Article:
Varro, that most learned of all the Romans, thought that for the mere change of place, apart from the other evils attendant on exile, we may find a sufficient remedy in the thought that wherever we go we always have the same Nature to deal with. Marcus Brutus thought that there was sufficient comfort in the thought that those who go into exile are permitted to carry their virtues thither with them. Though one might think that neither of these alone were able to console an exile, yet it must be confessed that when combined they have great power: for how very little it is that we lose! whithersoever we betake ourselves two most excellent things will accompany us, namely, a common Nature and our own especial virtue. Believe me, this is the work of whoever was the Creator of the universe, whether he be an all-powerful deity, an incorporeal mind which effects vast works, a divine spirit by which all things from the greatest to the smallest are equally pervaded, or fate and an unalterable connected sequence of events, this, I say, is its work, that nothing above the very lowest can ever fall into the power of another: all that is best for a man's enjoyment lies beyond human power, and can neither be bestowed or taken away: this world, the greatest and the most beautiful of Nature's productions, and its noblest part, a mind which can behold and admire it, are our own property, and will remain with us as long as we ourselves endure. Let us therefore briskly and cheerfully hasten with undaunted steps whithersoever circumstances call us: let us wander over whatever countries we please; no place of banishment can be found in the whole world in which man cannot find a home. I can raise my eyes from the earth to the sky in one place as well as in another; the heavenly bodies are everywhere equally near to mankind: accordingly, as long as my eyes are not deprived of that spectacle of which they never can have their fill, as long as I am allowed to gaze on the sun and moon, to dwell upon the other stars, to speculate upon their risings and settings, their periods, and the reasons why they move faster or slower, to see so many stars glittering throughout the night, some fixed, some not moving in a wide orbit but revolving in their own proper track, some suddenly diverging from it, some dazzling our eyes by a fiery blaze as though they were falling, or flying along drawing after them a long trail of brilliant light: while I am permitted to commune with these, and to hold intercourse, as far as a human being may, with all the company of heaven, while I can raise my spirit aloft to view its kindred sparks above, what does it matter upon what soil I tread?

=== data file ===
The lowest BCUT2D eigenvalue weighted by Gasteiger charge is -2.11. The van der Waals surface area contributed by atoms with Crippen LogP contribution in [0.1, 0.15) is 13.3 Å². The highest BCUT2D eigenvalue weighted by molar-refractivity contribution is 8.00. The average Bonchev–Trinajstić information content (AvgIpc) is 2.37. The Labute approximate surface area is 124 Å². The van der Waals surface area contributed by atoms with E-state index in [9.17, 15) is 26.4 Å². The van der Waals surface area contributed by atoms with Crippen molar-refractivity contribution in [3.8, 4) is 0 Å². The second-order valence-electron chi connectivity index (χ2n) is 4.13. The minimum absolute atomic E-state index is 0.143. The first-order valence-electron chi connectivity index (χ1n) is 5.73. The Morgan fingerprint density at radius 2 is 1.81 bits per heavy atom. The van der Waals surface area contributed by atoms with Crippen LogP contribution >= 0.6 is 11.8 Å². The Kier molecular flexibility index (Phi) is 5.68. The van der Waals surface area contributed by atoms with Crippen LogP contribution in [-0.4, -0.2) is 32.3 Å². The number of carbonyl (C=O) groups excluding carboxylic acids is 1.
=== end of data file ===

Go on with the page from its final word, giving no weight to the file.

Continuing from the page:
"But this country does not produce beautiful or fruit-bearing trees; it is not watered by the courses of large or navigable rivers; it bears nothing which other nations would covet, since its produce barely suffices to support its inhabitants: no precious marbles are quarried here, no veins of gold and silver are dug out." What of that! It must be a narrow mind that takes pleasure in things of the earth: it ought to be turned away from them to the contemplation of those which can be seen everywhere, which are equally brilliant everywhere: we ought to reflect, also, that these vulgar matters by a mistaken perversion of ideas prevent really good things reaching us: the further men stretch out their porticos, the higher they raise their towers, the more widely they extend their streets, the deeper they sink their retreats from the heats of summer, the more ponderous the roofs with which they cover their banqueting halls, the more there will be to obstruct their view of heaven. Fortune has cast you into a country in which there is no lodging more splendid than a cottage: you must indeed have a poor spirit, and one which seeks low sources of consolation, if you endure this bravely because you have seen the cottage of Romulus: say, rather, "Should that lowly barn be entered by the virtues, it will straightway become more beautiful than any temple, because within it will be seen justice, self-restraint, prudence, love, a right division of all duties, a knowledge of all things on earth and in heaven. No place can be narrow, if it contains such a company of the greatest virtues; no exile can be irksome in which one can be attended by these companions. Brutus, in the book which he wrote upon virtue, says that he saw Marcellus in exile at Mytilene, living as happily as it is permitted to man to live, and never keener in his pursuit of literature than at that time. He consequently adds the reflexion: 'I seemed rather to be going into exile myself when I had to return without him, than to be leaving him in exile.' O how much more fortunate was Marcellus at that time, when Brutus praised him for his exile, than when Rome praised him for his consulship! what a man that must have been who made any one think himself exiled because he was leaving him in exile! what a man that must have been who attracted the admiration of one whom even his friend Cato admired! Brutus goes on to say:—'Gaius Caesar sailed past Mytilene without landing, because he could not bear to see a fallen man.' The Senate did indeed obtain his recall by public petition, being so anxious and sorrowful the while, that you would have thought that they all were of Brutus's mind that day, and were not pleading the cause of Marcellus, but their own, that they might not be sent into exile by being deprived of him: yet he gained far greater glory on the day when Brutus could not bear to leave him in exile, and Caesar could not bear to see him: for each of them bore witness to his worth: Brutus grieved, and Caesar blushed at going home without Marcellus. Can you doubt that so great a man as Marcellus frequently encouraged himself to endure his exile patiently in some such terms as these: "The loss of your country is no misery to you: you have so steeped yourself in philosophic lore, as to know that all the world is the wise man's country? What! was not this very man who banished you absent from his country for ten successive years? he was, no doubt, engaged in the extension of the empire, but for all that he was absent from his country. Now see how his presence is required in Africa, which threatens to re-kindle the war, in Spain which is nursing up again the strength of the broken and shattered opposite faction, in treacherous Egypt, in fine, in all the parts of the world, for all are watching their opportunity to seize the empire at a disadvantage. Which will he go to meet first? which part of the universal conspiracy will he first oppose? His victory will drag him through every country in the world. Let nations look up to him and worship him: do thou live satisfied with the admiration of Brutus."